T.J. Pool, president of Arlington Senior Alliance, is speaking today at Senior Market Advisor Expo on how producers can exceed their annual sales goals by doing the right thing.
Pool says it’s vital to “know your client and make sure your client knows exactly what he or she is getting.”
I spoke to Pool earlier this year to find out how he became an ethical advisor and what advice he would give to other producers on how they can incorporate high ethical standards into sales success:
SMA: What led you to your role as an advisor?
Pool: I started in the insurance business in the 1980s, but as a captive agent. I soon realized I couldn’t recommend the best solutions; I could only offer what the company offered. I needed to move out on my own and become an independent to be a true advisor. The term “advisor” is used very loosely in today’s world, and there are so many types of advisors, but what people are actually looking for is a trusted advisor. If everyone would do everything they can for their client and prospects by taking on a fiduciary responsibility, we would be a whole lot better off. So many advisors go into a meeting to push a specific product instead of what is really needed by that client or prospect.
SMA: What is it about seniors that led you to make them a focus of your practice?
Pool: I worked with IBM for 20 years, and with my specialization in state, federal and local governments, I kept running across all of these programs that were geared towards seniors, but so many of the services never got into the hands of the people they were designed for. I saw a niche I could fill, and I could be someone who could bring programs to seniors. I feel like my business is set up to answer any questions seniors have, or at least be a resource to get them the right information.
SMA: We hear a lot about suitability in this industry, but in your mind what is it that makes one an “ethical advisor?”
Pool: People are looking for a trusted advisor. Ethics is more than a word; it’s a work in progress. If your clients’ needs are not put first, you have missed your goal. Early in 2002, we happened upon a veteran who had dealt with three other advisors over the last five years. They’d each taken him to various paralegals to try to establish a living trust, but all they’d really done was sell him numerous different annuities from different companies. When I heard how he’d been treated, we took it upon ourselves to get this gentleman in touch with an attorney and we paid to have a trust done for him. We felt that he had been mistreated by people in our industry and the only way to make it right was to accomplish for him what others had been unwilling to do. Happily, several years later, he became a client.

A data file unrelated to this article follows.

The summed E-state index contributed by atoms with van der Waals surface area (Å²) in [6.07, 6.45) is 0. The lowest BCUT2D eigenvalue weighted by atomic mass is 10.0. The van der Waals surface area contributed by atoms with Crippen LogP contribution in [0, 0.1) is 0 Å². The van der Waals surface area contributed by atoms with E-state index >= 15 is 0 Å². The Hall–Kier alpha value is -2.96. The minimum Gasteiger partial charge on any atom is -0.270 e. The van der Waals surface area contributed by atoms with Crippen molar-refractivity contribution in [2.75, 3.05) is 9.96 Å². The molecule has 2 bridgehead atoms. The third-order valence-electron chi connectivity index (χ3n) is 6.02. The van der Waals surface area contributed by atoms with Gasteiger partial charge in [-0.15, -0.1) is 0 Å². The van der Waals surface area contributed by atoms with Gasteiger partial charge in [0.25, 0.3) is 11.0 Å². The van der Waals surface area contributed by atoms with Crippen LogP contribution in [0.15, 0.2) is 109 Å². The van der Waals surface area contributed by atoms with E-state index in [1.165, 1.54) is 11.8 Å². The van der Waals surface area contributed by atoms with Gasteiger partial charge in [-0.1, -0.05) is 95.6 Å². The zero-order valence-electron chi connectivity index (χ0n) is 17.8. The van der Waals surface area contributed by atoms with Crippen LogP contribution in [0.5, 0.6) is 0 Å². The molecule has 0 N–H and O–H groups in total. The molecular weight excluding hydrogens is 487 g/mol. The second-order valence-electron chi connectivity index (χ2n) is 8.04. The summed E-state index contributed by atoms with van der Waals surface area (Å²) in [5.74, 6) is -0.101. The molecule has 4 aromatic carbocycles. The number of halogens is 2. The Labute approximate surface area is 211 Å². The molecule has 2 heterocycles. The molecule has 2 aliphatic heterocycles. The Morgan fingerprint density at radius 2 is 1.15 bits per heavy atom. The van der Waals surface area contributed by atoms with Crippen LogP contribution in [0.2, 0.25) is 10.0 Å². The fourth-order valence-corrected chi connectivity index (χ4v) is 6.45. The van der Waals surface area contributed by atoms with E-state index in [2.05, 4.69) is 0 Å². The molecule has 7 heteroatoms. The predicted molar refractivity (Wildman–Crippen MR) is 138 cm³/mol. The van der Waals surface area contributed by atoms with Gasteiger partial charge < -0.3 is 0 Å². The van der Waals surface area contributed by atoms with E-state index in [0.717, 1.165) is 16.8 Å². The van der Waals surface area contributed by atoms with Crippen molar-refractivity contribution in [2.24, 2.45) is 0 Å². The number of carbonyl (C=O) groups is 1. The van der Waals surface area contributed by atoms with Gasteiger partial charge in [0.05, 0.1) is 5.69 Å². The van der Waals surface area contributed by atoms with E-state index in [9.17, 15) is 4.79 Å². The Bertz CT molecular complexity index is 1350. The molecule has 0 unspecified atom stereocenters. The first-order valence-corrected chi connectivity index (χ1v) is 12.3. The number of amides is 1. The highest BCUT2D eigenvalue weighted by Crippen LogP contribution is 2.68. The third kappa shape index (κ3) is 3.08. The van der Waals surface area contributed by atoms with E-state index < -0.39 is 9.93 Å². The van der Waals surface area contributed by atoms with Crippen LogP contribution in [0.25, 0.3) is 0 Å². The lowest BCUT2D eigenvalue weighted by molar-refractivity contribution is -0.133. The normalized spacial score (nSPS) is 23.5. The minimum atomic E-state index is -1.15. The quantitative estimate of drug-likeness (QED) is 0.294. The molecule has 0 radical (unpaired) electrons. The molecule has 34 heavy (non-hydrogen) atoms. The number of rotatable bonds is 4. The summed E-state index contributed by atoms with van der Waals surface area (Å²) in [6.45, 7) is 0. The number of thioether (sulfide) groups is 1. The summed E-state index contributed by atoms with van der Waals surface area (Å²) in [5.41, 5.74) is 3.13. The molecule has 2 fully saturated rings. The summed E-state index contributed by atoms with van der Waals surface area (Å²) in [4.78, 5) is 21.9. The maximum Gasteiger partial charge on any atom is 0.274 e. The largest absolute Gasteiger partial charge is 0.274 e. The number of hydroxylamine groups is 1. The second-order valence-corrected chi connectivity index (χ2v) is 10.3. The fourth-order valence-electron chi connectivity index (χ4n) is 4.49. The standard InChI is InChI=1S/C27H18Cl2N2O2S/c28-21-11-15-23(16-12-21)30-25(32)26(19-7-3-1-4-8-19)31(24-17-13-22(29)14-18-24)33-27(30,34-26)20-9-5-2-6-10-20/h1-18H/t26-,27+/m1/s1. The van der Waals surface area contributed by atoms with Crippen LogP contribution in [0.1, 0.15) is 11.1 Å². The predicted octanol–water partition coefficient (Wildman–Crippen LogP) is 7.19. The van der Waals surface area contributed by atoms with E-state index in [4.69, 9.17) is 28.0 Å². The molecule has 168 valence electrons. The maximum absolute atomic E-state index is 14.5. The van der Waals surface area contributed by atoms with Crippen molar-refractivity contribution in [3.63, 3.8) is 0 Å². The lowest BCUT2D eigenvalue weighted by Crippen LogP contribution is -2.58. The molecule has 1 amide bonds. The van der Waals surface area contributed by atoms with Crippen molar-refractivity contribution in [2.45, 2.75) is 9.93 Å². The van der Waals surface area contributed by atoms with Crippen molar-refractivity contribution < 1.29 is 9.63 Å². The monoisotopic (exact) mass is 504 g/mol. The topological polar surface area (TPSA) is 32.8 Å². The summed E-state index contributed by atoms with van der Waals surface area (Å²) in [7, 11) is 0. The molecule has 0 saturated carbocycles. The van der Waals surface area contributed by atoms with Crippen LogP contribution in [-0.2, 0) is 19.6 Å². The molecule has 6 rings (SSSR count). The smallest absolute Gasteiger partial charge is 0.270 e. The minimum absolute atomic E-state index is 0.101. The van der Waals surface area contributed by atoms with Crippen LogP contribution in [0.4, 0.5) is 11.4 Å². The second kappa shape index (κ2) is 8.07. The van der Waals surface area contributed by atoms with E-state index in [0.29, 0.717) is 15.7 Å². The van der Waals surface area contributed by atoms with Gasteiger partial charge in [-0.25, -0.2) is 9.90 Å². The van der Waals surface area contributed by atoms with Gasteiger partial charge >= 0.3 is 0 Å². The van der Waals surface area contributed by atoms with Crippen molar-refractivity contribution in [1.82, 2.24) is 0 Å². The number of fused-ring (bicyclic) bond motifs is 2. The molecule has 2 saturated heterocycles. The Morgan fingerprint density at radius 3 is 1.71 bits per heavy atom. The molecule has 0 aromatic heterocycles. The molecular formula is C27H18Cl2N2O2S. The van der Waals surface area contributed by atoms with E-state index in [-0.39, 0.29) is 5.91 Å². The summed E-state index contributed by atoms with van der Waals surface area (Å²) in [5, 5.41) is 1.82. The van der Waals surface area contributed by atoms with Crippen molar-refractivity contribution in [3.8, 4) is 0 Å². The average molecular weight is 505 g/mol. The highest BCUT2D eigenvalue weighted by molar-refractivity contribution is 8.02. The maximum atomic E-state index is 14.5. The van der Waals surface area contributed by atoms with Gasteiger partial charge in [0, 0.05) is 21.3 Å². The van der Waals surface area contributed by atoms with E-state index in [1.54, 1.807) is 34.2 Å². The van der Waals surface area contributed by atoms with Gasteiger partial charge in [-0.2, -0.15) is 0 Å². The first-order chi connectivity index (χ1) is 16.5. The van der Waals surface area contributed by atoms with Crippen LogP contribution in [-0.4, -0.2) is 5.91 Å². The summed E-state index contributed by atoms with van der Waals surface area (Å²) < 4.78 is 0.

SMA: What do you do in meetings with clients to put them at ease and to show them you’re looking out for them and not your own pocketbook?
Pool: I tell them up front, from the first call, that no decisions are to be made today. The only thing on the agenda is for us to get to know each other. And for me to learn what they really want and what their timetable is. The biggest question everyone has is, “Will my money last me?” But most people have not put those details on paper. They have money, but they don’t know where it’s located. I just met with a client who had a pile of papers eight inches thick. Her family had a cattle farm and when they needed money, they’d sell a cow, and whatever was left over after paying their bills, they’d buy a CD. But they were all over the place and the banks would just keep renewing them, so she wasn’t even keeping up with the cost of inflation. Over the last 22 years, we’ve helped her build more than she could ever know what to do with.
SMA: What kind of plan did you set in place for her?
Pool: I set up four different plans simply because I needed to determine what her goals were. She had lots of land, and she wanted to make sure this land was set up to stay in her family.
SMA: What advice would you give other advisors on how to conduct themselves in the right way and to do right by their clients?
Pool: Don’t prejudge your prospects. And don’t prejudge what your clients need. Keep the client involved at all times. One key is communication. We have meetings with our clients, many of them monthly, some annually, depending on their needs. They want to feel secure, and if they don’t get the chance to talk with someone, they don’t feel secure. Someone needs to talk with them and let them know what’s going on. From an ethical standpoint, most people in sales only have one or two items in their briefcase– that’s what they sell. But this is not a world of one-answer-fits-all, one-hat-fits-all. Everybody’s needs are different. You need something that will fit each client.